Eight tips to improve outpatient visits for spinal cord injury patients

March 13, 2020
Sharon T. Phelan, MD

Dr. Phelan is a Professor in the Department of Obstetrics and Gynecology, University of New Mexico, Albuquerque.

,
Cody Unser

These recommendations, based on the observations of a patient, is a Top 8 list of ways to optimize an outpatient visit for reproductive health care for women with spinal cord injury or disease.

Introduction
More than a half million women in the United States are estimated to be dealing with spinal cord traumatic injury or disease. Individuals who survive the first year after such an event have an overall life expectancy that is almost normal (90%). Clearly, those women need ongoing reproductive health care that is comprehensive, consistent with the recommendations of the American College of Obstetricians and Gynecologists, and affirms their dignity. Having said that, there are a number of potential barriers and issues that can impair optimal care for this patient population.

The following is a Top 8 list of ways to optimize an outpatient visit for reproductive health care for women with spinal cord injury or disease. The recommendations are based on observations of a patient, Cody Unser, and suggestions from Contemporary OB/GYN Editorial Board Member Sharon T. Phelan, MD. Ms. Unser has been a paraplegic at a T4 level since age 12, when she experienced transverse myelitis.  She has been a strong advocate regarding women’s health care issues for wheelchair-dependent women. In this article, Ms. Unser discusses many of the challenges she has had when interfacing with medical offices, especially ob/gyn offices. Dr. Phelan offers her suggestions for how best to accommodate such patients and address some common issues that may arise during their exams. 

 

1. Making an appointment with the ob/gyn providerMs. Unser: As a young woman living with paralysis, navigating the concrete world has its challenges. I have learned the hard way that no matter where I go, preparation is key in order for me to fully engage with life’s many activities. One of the biggest lessons I’ve learned is to never assume that just because you are going to a medical or health care office, the clinic is wheel-chair accessible. 

Dr. Phelan: As more patients require accommodations at their visits, it is increasingly important for the office staff to be more proactive by asking patients whether they need any accommodations at their appointments. This could mean a sign language interpreter, availability of a particular exam room or wheelchair access.  For returning patients, it’s important to have a system that clearly notes that unique services are needed. 

This is particularly important if the accommodation requires special scheduling of a particular exam room (e.g. one with electric height adjusting table, wheelchair accessible) or support personnel. If the handicapped parking area is not clearly evident, instructions as to where to park should be offered to patients. Otherwise, they may have to be rescheduled, which can be an inconvenience for all.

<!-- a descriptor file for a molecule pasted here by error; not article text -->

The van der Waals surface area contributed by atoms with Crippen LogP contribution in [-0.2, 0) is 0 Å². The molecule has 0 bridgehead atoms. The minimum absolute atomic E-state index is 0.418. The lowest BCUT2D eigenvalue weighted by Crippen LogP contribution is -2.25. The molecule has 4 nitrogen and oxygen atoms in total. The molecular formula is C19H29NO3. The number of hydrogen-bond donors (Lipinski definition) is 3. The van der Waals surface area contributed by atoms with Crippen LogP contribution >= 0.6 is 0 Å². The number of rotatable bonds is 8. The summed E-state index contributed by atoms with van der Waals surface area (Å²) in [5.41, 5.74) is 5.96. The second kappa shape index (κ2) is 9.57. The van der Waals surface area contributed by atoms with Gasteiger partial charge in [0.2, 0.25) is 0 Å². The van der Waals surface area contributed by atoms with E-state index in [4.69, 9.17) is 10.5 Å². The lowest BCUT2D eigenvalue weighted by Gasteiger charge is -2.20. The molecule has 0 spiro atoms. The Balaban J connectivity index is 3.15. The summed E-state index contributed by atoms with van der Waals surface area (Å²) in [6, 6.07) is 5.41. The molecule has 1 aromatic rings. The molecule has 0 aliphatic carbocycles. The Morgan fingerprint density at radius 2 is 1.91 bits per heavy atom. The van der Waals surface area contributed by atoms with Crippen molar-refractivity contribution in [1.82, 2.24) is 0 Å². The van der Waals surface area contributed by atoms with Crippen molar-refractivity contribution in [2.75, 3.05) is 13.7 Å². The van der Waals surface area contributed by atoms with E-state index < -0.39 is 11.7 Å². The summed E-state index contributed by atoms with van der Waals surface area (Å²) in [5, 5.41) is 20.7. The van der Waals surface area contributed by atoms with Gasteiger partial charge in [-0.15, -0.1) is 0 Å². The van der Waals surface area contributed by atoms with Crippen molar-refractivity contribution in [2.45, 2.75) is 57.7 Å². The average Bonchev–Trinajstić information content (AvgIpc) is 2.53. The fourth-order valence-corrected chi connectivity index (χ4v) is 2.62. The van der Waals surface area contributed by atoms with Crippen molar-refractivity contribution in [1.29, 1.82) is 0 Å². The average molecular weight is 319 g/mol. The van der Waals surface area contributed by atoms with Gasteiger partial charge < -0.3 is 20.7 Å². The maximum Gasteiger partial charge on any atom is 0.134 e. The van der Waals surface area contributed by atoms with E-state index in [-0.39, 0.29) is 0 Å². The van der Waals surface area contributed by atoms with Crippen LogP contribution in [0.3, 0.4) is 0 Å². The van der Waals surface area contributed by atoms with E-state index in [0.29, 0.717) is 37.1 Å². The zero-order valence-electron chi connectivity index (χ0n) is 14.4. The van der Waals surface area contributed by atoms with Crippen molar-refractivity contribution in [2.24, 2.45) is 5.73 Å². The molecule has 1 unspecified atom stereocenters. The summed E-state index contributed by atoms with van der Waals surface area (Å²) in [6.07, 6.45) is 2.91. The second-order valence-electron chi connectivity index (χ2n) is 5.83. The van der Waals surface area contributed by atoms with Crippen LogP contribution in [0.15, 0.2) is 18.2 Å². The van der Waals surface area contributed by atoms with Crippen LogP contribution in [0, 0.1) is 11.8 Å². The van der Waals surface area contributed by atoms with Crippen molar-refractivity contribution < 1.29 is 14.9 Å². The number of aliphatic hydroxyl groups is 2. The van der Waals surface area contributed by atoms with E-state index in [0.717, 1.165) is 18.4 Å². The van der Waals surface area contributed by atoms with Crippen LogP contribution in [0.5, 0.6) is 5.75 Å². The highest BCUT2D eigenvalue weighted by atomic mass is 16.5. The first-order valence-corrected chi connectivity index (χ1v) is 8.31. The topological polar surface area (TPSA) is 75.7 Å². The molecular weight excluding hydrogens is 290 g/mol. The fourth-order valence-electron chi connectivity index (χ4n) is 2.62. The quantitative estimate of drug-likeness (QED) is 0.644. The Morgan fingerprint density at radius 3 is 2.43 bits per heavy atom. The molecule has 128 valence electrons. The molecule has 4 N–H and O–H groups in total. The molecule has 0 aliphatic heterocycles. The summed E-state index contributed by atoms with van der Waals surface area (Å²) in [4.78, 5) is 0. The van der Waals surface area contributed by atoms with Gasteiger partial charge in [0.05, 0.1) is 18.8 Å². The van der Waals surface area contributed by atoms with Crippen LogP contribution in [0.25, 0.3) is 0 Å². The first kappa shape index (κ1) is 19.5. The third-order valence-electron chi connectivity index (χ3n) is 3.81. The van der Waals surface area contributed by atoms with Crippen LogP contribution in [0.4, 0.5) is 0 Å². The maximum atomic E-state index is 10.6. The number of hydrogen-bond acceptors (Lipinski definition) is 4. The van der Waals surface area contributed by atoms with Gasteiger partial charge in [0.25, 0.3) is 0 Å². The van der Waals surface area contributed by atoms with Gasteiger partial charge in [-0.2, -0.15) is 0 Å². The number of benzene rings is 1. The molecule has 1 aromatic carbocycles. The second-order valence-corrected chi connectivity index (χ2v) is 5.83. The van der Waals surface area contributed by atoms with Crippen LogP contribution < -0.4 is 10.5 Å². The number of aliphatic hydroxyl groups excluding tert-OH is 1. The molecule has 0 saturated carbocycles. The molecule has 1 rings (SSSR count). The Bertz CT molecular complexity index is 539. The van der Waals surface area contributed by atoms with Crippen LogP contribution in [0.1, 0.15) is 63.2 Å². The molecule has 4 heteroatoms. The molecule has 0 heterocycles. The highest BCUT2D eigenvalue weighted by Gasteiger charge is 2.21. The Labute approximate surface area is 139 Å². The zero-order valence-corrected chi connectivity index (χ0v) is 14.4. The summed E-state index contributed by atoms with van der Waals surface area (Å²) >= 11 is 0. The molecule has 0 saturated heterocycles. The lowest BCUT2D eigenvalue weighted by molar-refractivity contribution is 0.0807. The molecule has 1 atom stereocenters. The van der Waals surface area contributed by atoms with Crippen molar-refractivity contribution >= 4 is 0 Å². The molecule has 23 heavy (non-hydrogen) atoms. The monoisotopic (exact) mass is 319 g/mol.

2. Mobility and access through the office

Ms. Unser: How a patient is treated from the very start of such a personal appointment impacts her impressions of the rest of the visit. I am proud of my independence and want do the things I can do by myself, but I will ask for help when I can’t do something. Being able to drive myself to my ob/gyn appointment and get around the clinic in my wheelchair is one of those things that empowers me to do more to take care of myself.

In my experience, reception desks are typically too high. A sense of being welcomed and treated with respect and dignity begins at the reception desk, where patients share information about their personal lives, insurance, and contact information. For women living with paralysis, shouting answers to the receptionist’s questions can be intrusive and may often leave them feeling like they don’t matter.

I particularly need bars next to the toilet because I can spasm on it when I transfer. Being able to grab onto the bars helps keep me from falling on the floor.  Also, exam rooms are usually too small to negotiate a wheelchair.

Dr. Phelan: Access throughout the building in which your practice is located may present barriers to a wheelchair-dependent patient. Is it compliant with the Americans With Disabilities Act (ADA)? Does the entrance door have an automatic opener? Is a ramp or elevator available as an alternative to any stairs? If your office entrance is off a hallway, does the door to the hallway have an automatic opener? If not, installing a doorbell and posting a simple sign to ring for assistance can be helpful, both to patients with disabilities and those who are elderly. is helpful 

Ideally, the check-in location should be either at a desk or window low enough to allow eye-to-eye contact between a patient and the receptionist. If that’s not possible, the receptionist should come out to a patient to check her in. Maintaining patient privacy per the Health Insurance Portability and Privacy ACT (HIPAA) is critical but preserving a patient’s dignity and demonstrating sensitivity to her needs is also important.